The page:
When the BBC adapted and broadcast Rosemary Sutcliff‘s historical novel The Eagle of the Ninth in 1977, the BBC Radio Times wrote about her approach to children, writing, the Romans and her hero Marcus—’part of me was in love with him’.
Her passion for the Romans stemmed from her childhood. Her mother read aloud to her from books like Rudyard Kipling‘s Puck Of Pook’s Hill. His three Roman tales entranced her.
I didn’t read myself till the last possible minute, about nine. I was brought up on Arthur Weigall’s Wanderings In Roman Britain and Wanderings In Anglo-Saxon Britain. He mentions this eagle dug up at Silchester and I’ve been fascinated by it since I was five.
The Radio Times journalist wrote of Rosemary: “She writes, superbly, of adventure, battle, young warriors. Rosemary Sutcliff‘s conversation is rapid and merry and very funny”.
In the BBC TV publicity material she claimed to be completely uneducated.
I left school at fourteen. I haven’t got a very literary or intelligent kind of life. I have very ordinary friends.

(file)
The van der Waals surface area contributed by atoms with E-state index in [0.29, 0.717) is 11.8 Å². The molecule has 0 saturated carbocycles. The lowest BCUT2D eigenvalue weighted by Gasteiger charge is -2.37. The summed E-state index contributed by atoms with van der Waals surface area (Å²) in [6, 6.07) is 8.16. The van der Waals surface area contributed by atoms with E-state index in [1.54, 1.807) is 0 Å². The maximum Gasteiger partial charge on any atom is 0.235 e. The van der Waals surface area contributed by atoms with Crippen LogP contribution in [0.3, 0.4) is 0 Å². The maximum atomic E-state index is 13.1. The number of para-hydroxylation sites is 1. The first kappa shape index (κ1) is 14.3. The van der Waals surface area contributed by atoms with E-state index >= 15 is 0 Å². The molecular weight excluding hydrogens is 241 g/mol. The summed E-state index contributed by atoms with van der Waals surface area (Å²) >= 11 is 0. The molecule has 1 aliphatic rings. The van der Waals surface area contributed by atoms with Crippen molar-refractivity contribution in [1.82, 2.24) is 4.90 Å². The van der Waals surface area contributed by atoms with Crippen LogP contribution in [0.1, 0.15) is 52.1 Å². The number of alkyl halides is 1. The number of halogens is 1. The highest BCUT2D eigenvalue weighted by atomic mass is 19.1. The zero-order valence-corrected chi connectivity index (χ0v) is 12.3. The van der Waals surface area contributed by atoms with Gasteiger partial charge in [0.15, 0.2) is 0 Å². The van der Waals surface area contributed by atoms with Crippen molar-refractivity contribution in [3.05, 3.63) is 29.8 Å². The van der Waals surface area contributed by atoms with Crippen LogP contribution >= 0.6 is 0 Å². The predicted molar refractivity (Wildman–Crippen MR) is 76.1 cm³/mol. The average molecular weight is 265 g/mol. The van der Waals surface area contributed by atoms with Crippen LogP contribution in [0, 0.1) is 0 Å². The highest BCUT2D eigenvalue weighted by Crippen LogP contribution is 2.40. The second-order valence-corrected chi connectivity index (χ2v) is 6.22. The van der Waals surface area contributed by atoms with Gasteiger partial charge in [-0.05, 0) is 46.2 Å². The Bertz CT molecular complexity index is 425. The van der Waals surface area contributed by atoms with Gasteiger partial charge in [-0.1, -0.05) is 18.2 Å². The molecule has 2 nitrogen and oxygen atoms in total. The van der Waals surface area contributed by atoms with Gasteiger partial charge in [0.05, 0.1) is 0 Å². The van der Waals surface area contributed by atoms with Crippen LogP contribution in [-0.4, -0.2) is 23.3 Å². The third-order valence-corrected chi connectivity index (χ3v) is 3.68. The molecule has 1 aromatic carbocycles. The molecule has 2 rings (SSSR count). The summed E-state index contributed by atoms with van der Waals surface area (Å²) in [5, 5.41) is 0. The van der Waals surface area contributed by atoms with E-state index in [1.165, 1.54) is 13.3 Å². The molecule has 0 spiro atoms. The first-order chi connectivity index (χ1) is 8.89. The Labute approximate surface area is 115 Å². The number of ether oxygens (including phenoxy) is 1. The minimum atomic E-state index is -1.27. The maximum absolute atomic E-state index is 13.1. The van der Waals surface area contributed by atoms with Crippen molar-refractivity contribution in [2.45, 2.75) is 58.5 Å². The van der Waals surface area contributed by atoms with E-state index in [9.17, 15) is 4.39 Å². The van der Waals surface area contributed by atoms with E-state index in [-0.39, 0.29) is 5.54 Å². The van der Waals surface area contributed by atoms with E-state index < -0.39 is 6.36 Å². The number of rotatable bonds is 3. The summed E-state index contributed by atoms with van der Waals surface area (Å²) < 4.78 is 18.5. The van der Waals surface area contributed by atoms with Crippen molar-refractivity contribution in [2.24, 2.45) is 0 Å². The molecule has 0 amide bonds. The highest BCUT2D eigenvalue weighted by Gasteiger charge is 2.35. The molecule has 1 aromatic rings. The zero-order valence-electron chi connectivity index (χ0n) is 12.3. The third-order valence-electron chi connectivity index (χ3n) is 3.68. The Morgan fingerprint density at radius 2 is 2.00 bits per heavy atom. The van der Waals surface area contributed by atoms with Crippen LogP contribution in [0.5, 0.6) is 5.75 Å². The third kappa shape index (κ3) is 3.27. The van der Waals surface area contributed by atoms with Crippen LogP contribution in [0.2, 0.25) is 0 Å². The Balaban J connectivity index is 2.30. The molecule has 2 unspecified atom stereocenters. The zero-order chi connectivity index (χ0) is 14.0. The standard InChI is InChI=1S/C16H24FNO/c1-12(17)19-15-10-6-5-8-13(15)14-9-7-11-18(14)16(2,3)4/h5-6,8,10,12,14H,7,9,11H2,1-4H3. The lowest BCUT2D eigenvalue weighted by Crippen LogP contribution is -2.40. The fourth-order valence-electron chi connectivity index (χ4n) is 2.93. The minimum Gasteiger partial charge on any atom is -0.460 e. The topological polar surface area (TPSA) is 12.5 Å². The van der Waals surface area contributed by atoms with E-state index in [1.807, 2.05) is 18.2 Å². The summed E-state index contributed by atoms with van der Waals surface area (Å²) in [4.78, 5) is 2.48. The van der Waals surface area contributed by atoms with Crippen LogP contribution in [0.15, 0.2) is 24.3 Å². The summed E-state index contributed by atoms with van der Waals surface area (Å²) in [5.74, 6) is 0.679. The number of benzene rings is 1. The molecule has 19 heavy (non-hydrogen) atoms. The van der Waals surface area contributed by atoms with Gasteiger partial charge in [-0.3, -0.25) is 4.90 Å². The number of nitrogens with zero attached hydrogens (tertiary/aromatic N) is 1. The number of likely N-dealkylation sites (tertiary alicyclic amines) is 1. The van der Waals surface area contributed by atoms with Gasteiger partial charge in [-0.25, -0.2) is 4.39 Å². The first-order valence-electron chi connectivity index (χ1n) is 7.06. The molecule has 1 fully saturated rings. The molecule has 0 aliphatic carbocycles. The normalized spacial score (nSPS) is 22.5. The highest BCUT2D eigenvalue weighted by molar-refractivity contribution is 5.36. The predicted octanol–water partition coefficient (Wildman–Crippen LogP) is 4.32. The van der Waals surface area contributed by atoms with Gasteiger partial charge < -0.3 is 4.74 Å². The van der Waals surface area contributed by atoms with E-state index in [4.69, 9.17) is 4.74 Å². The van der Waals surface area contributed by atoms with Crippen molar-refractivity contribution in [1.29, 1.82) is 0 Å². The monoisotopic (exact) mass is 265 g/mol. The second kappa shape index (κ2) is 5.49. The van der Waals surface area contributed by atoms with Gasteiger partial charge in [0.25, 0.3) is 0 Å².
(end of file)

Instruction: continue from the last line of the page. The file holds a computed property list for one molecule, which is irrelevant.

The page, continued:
In fact, she completed art school and was a successful professional miniaturist in her late twenties when she turned to writing and secured the publication of her first book. It just “happened to be” for children; and most of her books kept on being, theoretically at least, “for children”. But she definitely did not believe in a rigid division between adults’ and children’s books. “When I was a child I was reading Dickens and Beatrix Potter at the same time”. As far as writing goes she did not find it restrictive.
Very occasionally a subject is verboten. And one may have to simplify—no, not that—uncomplicate a very complex emotion. But usually I just write as I want to write.
She said that she did not know all that many children and did not automatically like them .
I like a child or a dog or an adult according to their merits. I am prone to like more dogs on a percentage basis.
The Eagle Of The Ninth, published in 1954, was one of her favourite books.
I rather wish it weren’t, because it is quite early. I think and hope I have written better since. But it is my best beloved. Part of me was Marcus, and part was in love with him.
When aged only about three she had juvenile arthritis (Still’s Disease) which was another factor in her writing:
I think most children’s writers are writing a chunk of unlived childhood.
Source: Radio Times, September 3, 1977